CLIMATE LEADER PAPERS
Barbara Hendricks, German Minister for the Environment, outlines international efforts to help countries build capacity and fulfil their Nationally Determined Contributions, and welcomes the new NDC Partnership.
In the run-up to Paris, 187 countries submitted Intended Nationally Determined Contributions (INDCs), representing their part of the global effort to combat climate change. Germany and other donor countries have been supporting partner countries in the process of compiling their INDCs since 2014. Bilateral and multilateral cooperation with developing countries is becoming more action-oriented because of these national climate policy plans submitted under the United Nations Framework Convention on Climate Change (UNFCCC).
A number of partner countries requested support in tackling this complex preparatory process. For example, assistance areas included the preparation of country-specific needs analyses, expert consultation on inter-ministerial coordination and organisation of stakeholder consultations. This kind of cooperation yielded new methodological concepts, increased knowledge, expanded institutional networks and peer-to-peer exchange on specific topics underlying the joint approach. Ultimately, in many cases, this cooperation resulted in ambitious INDCs and made the INDC process a cornerstone of the success of Paris. Germany and the other donor countries will continue to support developing countries in implementing what now – following the ratification of the Paris Agreement – have become Nationally Determined Contributions (NDCs).
The heart of the Agreement
NDCs are at the very heart of the Paris Agreement and are the working basis for our efforts to combat climate change. With their NDCs, the parties to the agreement are advancing a global endeavour in a transparent process. The contributions form a baseline for action that will be ratcheted up further to meet global goals. Implementing NDCs will require a whole-government approach that must engage sectoral and coordinating ministries and stakeholders including civic organisations, local governments and the private sector. In our own efforts to implement ambitious climate policies in Germany, we have already begun to understand what a major challenge this is.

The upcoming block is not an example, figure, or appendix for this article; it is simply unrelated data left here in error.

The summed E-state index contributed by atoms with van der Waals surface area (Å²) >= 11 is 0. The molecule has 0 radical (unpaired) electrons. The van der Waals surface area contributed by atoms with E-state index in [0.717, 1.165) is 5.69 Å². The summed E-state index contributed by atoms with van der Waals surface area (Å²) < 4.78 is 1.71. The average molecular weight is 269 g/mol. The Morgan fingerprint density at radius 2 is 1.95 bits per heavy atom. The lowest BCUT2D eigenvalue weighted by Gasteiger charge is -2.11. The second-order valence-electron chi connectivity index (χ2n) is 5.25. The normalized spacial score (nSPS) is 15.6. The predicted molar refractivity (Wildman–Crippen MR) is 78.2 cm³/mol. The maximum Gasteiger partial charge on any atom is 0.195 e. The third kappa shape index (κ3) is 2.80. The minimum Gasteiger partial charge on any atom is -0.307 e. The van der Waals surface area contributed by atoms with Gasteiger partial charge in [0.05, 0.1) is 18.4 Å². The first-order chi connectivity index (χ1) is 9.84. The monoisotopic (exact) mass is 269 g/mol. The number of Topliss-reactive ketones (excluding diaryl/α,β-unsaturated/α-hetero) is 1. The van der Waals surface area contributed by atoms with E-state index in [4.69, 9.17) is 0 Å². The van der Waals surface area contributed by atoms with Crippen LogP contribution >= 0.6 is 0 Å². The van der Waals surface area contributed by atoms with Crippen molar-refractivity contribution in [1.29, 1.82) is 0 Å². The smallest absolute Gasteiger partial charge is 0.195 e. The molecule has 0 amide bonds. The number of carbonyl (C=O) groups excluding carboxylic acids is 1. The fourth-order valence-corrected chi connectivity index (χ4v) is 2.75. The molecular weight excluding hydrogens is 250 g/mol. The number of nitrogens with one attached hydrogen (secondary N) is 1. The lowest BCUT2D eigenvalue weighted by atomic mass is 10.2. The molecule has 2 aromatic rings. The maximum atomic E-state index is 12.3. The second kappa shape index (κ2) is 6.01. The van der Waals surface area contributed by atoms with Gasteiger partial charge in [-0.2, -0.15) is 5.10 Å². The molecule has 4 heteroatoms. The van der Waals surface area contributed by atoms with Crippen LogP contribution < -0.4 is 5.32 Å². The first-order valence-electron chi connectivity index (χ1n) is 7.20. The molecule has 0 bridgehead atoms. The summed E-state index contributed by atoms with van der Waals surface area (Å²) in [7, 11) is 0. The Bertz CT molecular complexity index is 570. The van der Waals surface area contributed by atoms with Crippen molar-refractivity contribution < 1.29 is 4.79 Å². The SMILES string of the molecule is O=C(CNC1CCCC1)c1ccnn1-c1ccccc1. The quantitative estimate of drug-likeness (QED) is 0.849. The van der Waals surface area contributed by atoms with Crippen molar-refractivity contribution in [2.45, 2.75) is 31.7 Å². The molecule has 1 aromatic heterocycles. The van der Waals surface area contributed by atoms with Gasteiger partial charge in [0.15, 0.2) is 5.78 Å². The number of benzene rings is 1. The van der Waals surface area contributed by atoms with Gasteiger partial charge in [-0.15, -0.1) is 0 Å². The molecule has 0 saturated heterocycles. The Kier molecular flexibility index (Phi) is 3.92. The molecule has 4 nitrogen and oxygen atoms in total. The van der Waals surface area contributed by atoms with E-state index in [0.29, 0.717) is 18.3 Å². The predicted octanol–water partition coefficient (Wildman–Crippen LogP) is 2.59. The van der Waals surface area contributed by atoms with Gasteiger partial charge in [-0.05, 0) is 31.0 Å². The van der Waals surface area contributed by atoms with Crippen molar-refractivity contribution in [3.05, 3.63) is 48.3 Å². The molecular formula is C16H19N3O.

Many less developed countries have yet to assess in detail the investments most urgently required for the societal transition towards climate resilience. Many have yet to draw up detailed investment plans in line with their national development strategies, build institutional capacities, and set up suitable finance instruments for attracting necessary public and private funding.
Climate-friendly technologies must be developed and transferred. In order to build a climate resilient future, industrialised and less developed countries alike need new technologies and enhanced access to existing technologies. The introduction of necessary technology must contend with economic and market barriers in less developed countries. In addition, the human and institutional capacity for applying these technologies is often limited.
Last but not least, suitable transparency systems need to be established for tracking and reporting the impacts of actions taken. This will provide the basis for informed decision-making. Transparency will allow us to better understand national circumstances, and is also necessary for continuing the global process of implementing the Paris Agreement. Some countries lack the means to set up greenhouse gas inventory systems or to identify, monitor and evaluate climate adaptation and resilience indicators. This makes it difficult for them to track and communicate progress. I intend to make sure we do all we can to put systems in place across the board.